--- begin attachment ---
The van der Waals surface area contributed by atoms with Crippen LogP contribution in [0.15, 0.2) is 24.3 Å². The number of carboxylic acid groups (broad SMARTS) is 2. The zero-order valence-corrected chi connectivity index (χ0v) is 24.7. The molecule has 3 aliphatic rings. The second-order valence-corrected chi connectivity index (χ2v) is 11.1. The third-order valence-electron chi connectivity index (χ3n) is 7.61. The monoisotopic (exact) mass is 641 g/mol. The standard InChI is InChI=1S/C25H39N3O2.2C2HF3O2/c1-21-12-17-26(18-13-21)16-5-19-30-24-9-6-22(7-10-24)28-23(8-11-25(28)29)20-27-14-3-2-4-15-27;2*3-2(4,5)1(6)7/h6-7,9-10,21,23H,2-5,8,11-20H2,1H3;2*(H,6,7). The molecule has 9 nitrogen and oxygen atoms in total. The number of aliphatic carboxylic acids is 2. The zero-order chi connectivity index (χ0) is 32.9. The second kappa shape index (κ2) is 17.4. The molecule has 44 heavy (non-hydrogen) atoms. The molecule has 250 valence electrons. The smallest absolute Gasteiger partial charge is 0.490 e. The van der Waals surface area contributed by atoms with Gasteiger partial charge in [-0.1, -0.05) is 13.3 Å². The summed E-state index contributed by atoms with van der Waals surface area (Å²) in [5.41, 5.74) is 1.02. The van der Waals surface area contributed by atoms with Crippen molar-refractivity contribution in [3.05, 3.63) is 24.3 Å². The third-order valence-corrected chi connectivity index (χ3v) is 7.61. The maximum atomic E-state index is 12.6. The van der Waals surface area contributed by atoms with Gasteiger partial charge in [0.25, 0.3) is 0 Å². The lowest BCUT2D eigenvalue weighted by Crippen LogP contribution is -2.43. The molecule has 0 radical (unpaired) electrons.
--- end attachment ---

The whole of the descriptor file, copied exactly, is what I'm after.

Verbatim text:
The van der Waals surface area contributed by atoms with Crippen LogP contribution in [0.15, 0.2) is 24.3 Å². The number of carboxylic acid groups (broad SMARTS) is 2. The zero-order valence-corrected chi connectivity index (χ0v) is 24.7. The molecule has 3 aliphatic rings. The second-order valence-corrected chi connectivity index (χ2v) is 11.1. The third-order valence-electron chi connectivity index (χ3n) is 7.61. The monoisotopic (exact) mass is 641 g/mol. The standard InChI is InChI=1S/C25H39N3O2.2C2HF3O2/c1-21-12-17-26(18-13-21)16-5-19-30-24-9-6-22(7-10-24)28-23(8-11-25(28)29)20-27-14-3-2-4-15-27;2*3-2(4,5)1(6)7/h6-7,9-10,21,23H,2-5,8,11-20H2,1H3;2*(H,6,7). The molecule has 9 nitrogen and oxygen atoms in total. The number of aliphatic carboxylic acids is 2. The zero-order chi connectivity index (χ0) is 32.9. The second kappa shape index (κ2) is 17.4. The molecule has 44 heavy (non-hydrogen) atoms. The molecule has 250 valence electrons. The smallest absolute Gasteiger partial charge is 0.490 e. The van der Waals surface area contributed by atoms with Gasteiger partial charge in [-0.1, -0.05) is 13.3 Å². The summed E-state index contributed by atoms with van der Waals surface area (Å²) in [5.41, 5.74) is 1.02. The van der Waals surface area contributed by atoms with Crippen molar-refractivity contribution in [3.05, 3.63) is 24.3 Å². The third-order valence-corrected chi connectivity index (χ3v) is 7.61. The maximum atomic E-state index is 12.6. The van der Waals surface area contributed by atoms with Gasteiger partial charge in [0.25, 0.3) is 0 Å². The lowest BCUT2D eigenvalue weighted by Crippen LogP contribution is -2.43. The molecule has 0 radical (unpaired) electrons.